Statistics - Dream Job of the next decade. From a Keynote Presentation by Hal Varian - Chief Economist, Google, to the 2008 Almaden Institute - "Innovating with Information". The full presentation (as well as all the other presentations at the very interesting meeting) is available at http://www.almaden.ibm.com/institute/agenda.shtml Hal Varian makes the argument that with data in huge supply and statisticians in short supply, being a statistician has to be the 'really sexy job for the 2010s'. http://www.youtube.com/watch?v=D4FQsYTbLoI
Also see http://www.youtube.com/watch?v=tm3lZJdEvCc
Phil Murfet, Statistician: I Make Medicines. Phil Murfet explains how Pfizer is using the science of statistics to make better medicines for patients. http://www.youtube.com/watch?v=N89473ZLgOM
Important Massage from the Chief Statistician. Dr. Nussbaum has run the numbers, assessed the percentages, and evaluated the norms. He offers, with a small amount of confidence, 'whats in and whats out' for 2009. http://www.youtube.com/watch?v=cizJgk5SpmY
Statistician for The Unofficial Guide to Walt Disney World. Fred Hazelton, Statistician for the Unofficial Guide to Walt Disney World discusses his work with the guide and with touringplans.com on an Ottawa TV Morning Show. http://www.youtube.com/watch?v=8VWh7V-rwKM
Myth surrounding statisticians. Interview with Pravin Shekar, Chief-BizDev and New Initiatives, Dexterity, Chennai (www.dexterity.in), March 27, 2009, 1 pm. http://www.youtube.com/watch?v=oXfMPkMm1P8
Inspirational statistician. High school girl creates her own stat keeping software. http://www.youtube.com/watch?v=v9DpxkhphWM
World Statistics Day: Statistics All Around Us. US Census Bureau. Help the US Census Bureau celebrate World Statistics Day with the United Nations and statistical agencies across the globe. This video highlights some of the many benefits we receive from the statistical information provided by the U.S. federal statistical community. The key question: "What would our country -- our world -- be like, without statistics?" http://www.youtube.com/watch?v=piSCkkSvoMo
Why Statistics is Important: Saves lives, money and time. Doug Edwards. This story illustrates how important Statistics is to human life. It is presented in a true story format. I got the idea from reading the Book "Super Freakonomics" by S. Levitt and S. Dubner. The video illustrates the events that took place to solve the over 2000 early deaths of new mothers at the Vienna General Hospital between 1841 and 1846. http://www.youtube.com/watch?v=SBYBcENWZc4
Lies, Damned Lies, and Statistics (About TED Talks) "Excerpt: In a brilliantly tongue-in-cheek analysis, Sebastian Wernicke turns the tools of statistical analysis on TEDTalks, to come up with a metric for creating "the optimum TEDTalk" based on user ratings. How do you rate it?" Available at http://www.youtube.com/watch?v=1Totz8aa2Gg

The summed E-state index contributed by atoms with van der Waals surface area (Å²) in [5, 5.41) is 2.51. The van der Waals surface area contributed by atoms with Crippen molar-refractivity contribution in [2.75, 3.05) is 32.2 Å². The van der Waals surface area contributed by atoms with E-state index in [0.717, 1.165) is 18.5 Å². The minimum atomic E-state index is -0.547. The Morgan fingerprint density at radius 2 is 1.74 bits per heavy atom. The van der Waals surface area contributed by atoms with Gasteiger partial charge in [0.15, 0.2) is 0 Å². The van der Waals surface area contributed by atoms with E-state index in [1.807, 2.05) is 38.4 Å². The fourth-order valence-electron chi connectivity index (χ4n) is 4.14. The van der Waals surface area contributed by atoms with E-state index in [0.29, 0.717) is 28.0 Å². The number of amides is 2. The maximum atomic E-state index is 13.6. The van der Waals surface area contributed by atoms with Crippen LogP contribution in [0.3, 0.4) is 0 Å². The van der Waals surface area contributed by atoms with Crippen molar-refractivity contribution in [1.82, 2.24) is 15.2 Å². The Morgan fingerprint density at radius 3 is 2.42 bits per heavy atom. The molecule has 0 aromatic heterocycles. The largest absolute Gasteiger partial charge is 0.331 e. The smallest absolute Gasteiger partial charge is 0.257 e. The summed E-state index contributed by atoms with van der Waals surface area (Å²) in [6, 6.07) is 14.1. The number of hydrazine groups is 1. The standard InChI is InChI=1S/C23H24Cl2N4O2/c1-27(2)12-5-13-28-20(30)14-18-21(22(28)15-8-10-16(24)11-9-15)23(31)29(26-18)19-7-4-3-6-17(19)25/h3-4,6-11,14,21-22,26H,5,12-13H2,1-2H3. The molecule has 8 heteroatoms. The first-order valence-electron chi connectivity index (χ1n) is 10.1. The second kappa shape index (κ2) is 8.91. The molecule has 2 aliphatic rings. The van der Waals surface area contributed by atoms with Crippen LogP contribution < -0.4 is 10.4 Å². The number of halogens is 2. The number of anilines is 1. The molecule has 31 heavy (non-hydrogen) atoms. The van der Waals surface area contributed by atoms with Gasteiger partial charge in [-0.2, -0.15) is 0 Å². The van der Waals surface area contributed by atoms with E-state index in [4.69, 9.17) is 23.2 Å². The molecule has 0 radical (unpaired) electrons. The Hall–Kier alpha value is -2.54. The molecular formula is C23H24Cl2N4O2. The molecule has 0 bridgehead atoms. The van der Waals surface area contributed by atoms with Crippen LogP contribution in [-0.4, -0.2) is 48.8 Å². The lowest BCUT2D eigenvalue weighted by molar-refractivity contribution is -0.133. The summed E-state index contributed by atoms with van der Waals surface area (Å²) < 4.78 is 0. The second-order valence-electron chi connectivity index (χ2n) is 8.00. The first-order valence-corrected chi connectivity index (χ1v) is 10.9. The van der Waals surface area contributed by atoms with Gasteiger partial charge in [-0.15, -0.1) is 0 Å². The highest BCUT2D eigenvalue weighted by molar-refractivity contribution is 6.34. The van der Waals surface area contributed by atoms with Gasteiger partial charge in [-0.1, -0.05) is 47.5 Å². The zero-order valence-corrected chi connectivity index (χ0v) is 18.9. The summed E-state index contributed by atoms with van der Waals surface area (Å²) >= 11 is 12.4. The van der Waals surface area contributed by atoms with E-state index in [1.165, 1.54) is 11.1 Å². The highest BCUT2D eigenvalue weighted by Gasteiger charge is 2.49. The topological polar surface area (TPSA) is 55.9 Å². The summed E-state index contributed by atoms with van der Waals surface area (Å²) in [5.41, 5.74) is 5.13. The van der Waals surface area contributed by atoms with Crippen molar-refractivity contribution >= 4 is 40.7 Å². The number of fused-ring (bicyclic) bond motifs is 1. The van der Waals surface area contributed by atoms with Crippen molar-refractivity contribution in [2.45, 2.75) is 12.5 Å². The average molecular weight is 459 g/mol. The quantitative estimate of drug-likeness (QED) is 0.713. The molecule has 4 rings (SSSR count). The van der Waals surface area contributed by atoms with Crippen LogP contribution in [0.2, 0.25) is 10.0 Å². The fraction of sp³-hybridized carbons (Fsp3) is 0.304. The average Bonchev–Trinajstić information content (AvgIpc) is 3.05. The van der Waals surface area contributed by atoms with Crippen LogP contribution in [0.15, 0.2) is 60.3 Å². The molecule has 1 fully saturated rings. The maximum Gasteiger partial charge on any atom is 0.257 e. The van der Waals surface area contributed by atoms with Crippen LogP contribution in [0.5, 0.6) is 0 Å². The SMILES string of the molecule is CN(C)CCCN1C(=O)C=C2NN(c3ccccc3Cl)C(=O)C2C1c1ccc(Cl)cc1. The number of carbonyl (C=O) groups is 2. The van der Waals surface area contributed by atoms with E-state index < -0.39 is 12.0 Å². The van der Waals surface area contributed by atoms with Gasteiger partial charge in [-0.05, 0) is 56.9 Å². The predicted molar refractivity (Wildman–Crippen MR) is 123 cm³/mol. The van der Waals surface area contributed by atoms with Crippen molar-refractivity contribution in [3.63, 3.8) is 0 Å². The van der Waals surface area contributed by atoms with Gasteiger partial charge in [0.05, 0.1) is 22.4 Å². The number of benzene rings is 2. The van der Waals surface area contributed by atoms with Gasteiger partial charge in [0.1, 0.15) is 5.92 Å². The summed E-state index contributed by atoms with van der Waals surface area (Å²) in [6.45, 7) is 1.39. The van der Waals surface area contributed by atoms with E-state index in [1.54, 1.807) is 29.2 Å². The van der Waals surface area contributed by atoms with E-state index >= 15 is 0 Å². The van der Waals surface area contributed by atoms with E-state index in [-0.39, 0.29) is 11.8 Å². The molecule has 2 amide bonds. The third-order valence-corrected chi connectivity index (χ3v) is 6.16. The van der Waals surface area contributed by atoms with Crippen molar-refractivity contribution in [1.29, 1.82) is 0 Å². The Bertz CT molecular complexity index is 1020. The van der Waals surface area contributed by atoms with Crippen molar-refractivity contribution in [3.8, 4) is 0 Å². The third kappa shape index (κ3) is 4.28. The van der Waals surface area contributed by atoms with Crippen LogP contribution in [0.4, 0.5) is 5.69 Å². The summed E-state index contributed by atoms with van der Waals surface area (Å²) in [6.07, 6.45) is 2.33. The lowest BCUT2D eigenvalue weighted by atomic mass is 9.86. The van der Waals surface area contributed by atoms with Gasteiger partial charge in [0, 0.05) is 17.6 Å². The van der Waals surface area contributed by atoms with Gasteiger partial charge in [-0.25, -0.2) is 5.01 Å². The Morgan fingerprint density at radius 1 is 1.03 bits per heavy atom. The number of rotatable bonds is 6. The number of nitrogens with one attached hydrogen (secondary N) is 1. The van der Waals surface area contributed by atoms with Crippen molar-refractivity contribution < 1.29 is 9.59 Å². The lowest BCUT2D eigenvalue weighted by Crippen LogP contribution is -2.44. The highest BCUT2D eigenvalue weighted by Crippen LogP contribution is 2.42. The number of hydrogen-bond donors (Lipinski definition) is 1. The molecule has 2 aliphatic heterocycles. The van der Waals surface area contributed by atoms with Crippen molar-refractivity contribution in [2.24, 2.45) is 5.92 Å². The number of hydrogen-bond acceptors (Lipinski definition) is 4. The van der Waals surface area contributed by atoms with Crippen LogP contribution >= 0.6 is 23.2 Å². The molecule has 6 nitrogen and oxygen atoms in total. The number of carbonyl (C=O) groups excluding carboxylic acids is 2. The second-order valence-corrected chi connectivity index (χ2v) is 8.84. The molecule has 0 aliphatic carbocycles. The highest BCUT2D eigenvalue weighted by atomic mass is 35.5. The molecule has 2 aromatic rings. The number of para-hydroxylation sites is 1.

Open-mindedness.; 2009. A look at some of the flawed thinking that prompts people who believe in certain non-scientific concepts to advise others who don't to be more open-minded. music © QualiaSoup . A note on spelling: A number of people have commented that 'close-minded' should be spelt 'closeD-minded'. This is incorrect. It's one of those cases in English where what you might suspect to be the case, isn't. The term is 'close-minded', in the same way that when one is reticent, one is said to be 'close-mouthed', not 'closeD-mouthed'. [Accessed August 24, 2010]. Available at: http://www.youtube.com/watch?v=T69TOuqaqXI&feature=youtube_gdata_player.
Dr. Andrew Newberg - Why God Doesn't Use Biostatistics.; 2008. An excerpt from Dr. Andrew Newberg's keynote lecture "Why God Doesn't Use Biostatistics: Science and the Study of the Mind, the Body, and Spirituality" presented on September 11, 2008 at the United Nations & Nour Foundation symposium, "Beyond the Mind-Body Problem: New Paradigms in the Science of Consciousness," inspired by the philosophy of Ostad Elahi. http://www.mindbodysymposium.com [Accessed August 25, 2010]. Available at: http://www.youtube.com/watch?v=V6iWazXDTps&feature=youtube_gdata_player.
http://www.youtube.com/watch?v=_sHa82UPPes&feature=email Rod Jackson is an epidemiologist in New Zealand and this video is a response from some of the medical students to his comments on risks of heart disease.
Gordon Guyatt. McMaster University > Evidence-Based Clinical Practice Workshop. Description: This website provides details on how to teach evidence-based clinical practice, through workshops offered at McMaster University, as well as through videos, such as "Making Sense of Likelihood Ratios" and "Understanding Odds Ratios." The site also offers some of the teaching handouts as PDF files. [Accessed January 24, 2010]. Available at: http://ebm.mcmaster.ca/.